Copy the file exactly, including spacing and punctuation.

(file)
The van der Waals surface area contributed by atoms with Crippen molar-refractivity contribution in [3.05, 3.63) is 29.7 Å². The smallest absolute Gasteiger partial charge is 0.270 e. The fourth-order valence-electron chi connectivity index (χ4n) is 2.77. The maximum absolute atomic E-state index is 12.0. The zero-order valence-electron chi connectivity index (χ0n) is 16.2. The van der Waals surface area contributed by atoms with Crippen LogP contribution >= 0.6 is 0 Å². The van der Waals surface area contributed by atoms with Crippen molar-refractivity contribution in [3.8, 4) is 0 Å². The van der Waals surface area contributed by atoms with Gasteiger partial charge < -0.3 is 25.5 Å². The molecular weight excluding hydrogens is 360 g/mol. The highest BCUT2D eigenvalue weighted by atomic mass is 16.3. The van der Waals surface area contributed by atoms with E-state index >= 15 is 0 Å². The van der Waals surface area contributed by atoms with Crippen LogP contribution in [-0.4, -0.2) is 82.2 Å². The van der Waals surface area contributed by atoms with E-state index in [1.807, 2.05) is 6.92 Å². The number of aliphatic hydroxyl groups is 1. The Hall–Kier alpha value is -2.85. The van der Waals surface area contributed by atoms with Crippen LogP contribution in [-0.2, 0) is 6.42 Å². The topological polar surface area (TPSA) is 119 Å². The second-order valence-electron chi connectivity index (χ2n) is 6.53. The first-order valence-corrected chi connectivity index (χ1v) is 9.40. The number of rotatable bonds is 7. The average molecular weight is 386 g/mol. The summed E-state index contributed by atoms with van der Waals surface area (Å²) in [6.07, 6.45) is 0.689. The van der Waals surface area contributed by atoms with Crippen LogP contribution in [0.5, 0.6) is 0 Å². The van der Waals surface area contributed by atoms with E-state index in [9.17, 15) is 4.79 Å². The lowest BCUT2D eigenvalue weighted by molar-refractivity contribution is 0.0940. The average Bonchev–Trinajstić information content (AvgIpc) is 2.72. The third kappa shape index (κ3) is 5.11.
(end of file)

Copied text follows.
The van der Waals surface area contributed by atoms with Crippen molar-refractivity contribution in [3.05, 3.63) is 29.7 Å². The smallest absolute Gasteiger partial charge is 0.270 e. The fourth-order valence-electron chi connectivity index (χ4n) is 2.77. The maximum absolute atomic E-state index is 12.0. The zero-order valence-electron chi connectivity index (χ0n) is 16.2. The van der Waals surface area contributed by atoms with Crippen LogP contribution >= 0.6 is 0 Å². The van der Waals surface area contributed by atoms with Crippen molar-refractivity contribution in [3.8, 4) is 0 Å². The van der Waals surface area contributed by atoms with Gasteiger partial charge < -0.3 is 25.5 Å². The molecular weight excluding hydrogens is 360 g/mol. The highest BCUT2D eigenvalue weighted by atomic mass is 16.3. The van der Waals surface area contributed by atoms with E-state index >= 15 is 0 Å². The van der Waals surface area contributed by atoms with Crippen LogP contribution in [-0.4, -0.2) is 82.2 Å². The van der Waals surface area contributed by atoms with E-state index in [1.807, 2.05) is 6.92 Å². The number of aliphatic hydroxyl groups is 1. The Hall–Kier alpha value is -2.85. The van der Waals surface area contributed by atoms with Crippen LogP contribution in [-0.2, 0) is 6.42 Å². The topological polar surface area (TPSA) is 119 Å². The second-order valence-electron chi connectivity index (χ2n) is 6.53. The first-order valence-corrected chi connectivity index (χ1v) is 9.40. The number of rotatable bonds is 7. The average molecular weight is 386 g/mol. The summed E-state index contributed by atoms with van der Waals surface area (Å²) in [6.07, 6.45) is 0.689. The van der Waals surface area contributed by atoms with Crippen LogP contribution in [0.5, 0.6) is 0 Å². The van der Waals surface area contributed by atoms with E-state index in [9.17, 15) is 4.79 Å². The lowest BCUT2D eigenvalue weighted by molar-refractivity contribution is 0.0940. The average Bonchev–Trinajstić information content (AvgIpc) is 2.72. The third kappa shape index (κ3) is 5.11.